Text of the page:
Those Donald E. Westlake books keep on delivering. See Round-Up #1. Here are the ones I’ve stormed through in the last couple of weeks.
Two Parker novels by Richard Stark, a Mitch Tobin mystery by Tucker Coe, and – under Westlake‘s own name – a dark dark contemporary satire plus a bunch of Dortmunder comic caper stories.
The Hunter (1962) is the first Parker novel (of 24), also known under the movie titles Point Blank and Payback. It’s hardboiled, ruthless, lean as a cheetah. You’ve heard all about it. Read it.
Kinds of Love, Kinds of Death (1966) is the first of five Tobin mysteries. Here Westlake goes for a whodunnit rather than his standard caper set-up: an ex-cop hired by the mob to investigate the murder of a boss’s mistress. I liked the character and the set-up, but the whole thing is a bit routine.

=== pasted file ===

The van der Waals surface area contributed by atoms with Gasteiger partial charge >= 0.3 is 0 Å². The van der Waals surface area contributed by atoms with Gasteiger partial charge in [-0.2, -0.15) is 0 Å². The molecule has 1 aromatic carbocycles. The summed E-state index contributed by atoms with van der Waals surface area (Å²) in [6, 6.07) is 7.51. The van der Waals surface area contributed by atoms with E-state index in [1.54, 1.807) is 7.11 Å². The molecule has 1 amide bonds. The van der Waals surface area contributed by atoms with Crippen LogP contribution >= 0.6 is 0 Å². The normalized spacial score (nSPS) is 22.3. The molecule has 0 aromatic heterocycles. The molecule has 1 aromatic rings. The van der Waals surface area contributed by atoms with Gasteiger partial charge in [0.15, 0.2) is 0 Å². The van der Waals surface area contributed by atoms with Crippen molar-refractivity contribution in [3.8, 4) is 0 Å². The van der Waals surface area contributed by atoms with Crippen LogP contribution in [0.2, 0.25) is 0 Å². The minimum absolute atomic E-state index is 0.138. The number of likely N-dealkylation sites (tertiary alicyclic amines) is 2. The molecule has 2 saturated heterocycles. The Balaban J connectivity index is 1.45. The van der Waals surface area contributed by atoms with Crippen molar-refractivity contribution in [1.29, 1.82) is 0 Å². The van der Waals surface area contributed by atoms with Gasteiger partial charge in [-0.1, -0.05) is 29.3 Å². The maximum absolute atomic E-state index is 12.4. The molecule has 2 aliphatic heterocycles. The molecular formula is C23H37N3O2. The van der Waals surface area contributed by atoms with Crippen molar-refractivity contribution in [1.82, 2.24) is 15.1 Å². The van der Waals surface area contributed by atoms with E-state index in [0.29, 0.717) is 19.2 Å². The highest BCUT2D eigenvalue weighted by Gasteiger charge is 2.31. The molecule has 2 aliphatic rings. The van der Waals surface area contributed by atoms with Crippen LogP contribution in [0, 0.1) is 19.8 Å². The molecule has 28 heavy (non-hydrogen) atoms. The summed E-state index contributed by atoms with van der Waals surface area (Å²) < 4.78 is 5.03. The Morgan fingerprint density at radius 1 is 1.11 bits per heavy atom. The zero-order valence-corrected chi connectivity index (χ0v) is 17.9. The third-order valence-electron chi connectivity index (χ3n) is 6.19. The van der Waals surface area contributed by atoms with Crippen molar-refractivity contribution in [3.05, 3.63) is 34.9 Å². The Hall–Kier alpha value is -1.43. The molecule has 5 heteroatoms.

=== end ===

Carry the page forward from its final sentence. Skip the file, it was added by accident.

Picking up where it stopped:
The Ax (1997), which is consistently called the best of Westlake’s hundred odd novels, is about a guy who’s been retrenched and goes on a killing spree to wipe out his professional competitors. It’s flawlessly executed satire. Westlake plays it deadpan with his trademark attention to detailed, methodical action. I’m sure this sort of thing happens in ruthless corporate America. And it seems more relevant in the post-GFC era than when it was published.
For light relief I’ve been picking up the Dortmunder stories, some of which I’d already read in old copies of Playboy. And now I’m reading the 11th Parker novel, The Black Ice Score (1968).
I’m not going to run out of Westlake titles any time soon. One guy has – his book-by-book overview of Westlake’s oeuvre is at Do The Math. And don’t forget to keep up with Existential Ennui and The Violent World of Parker.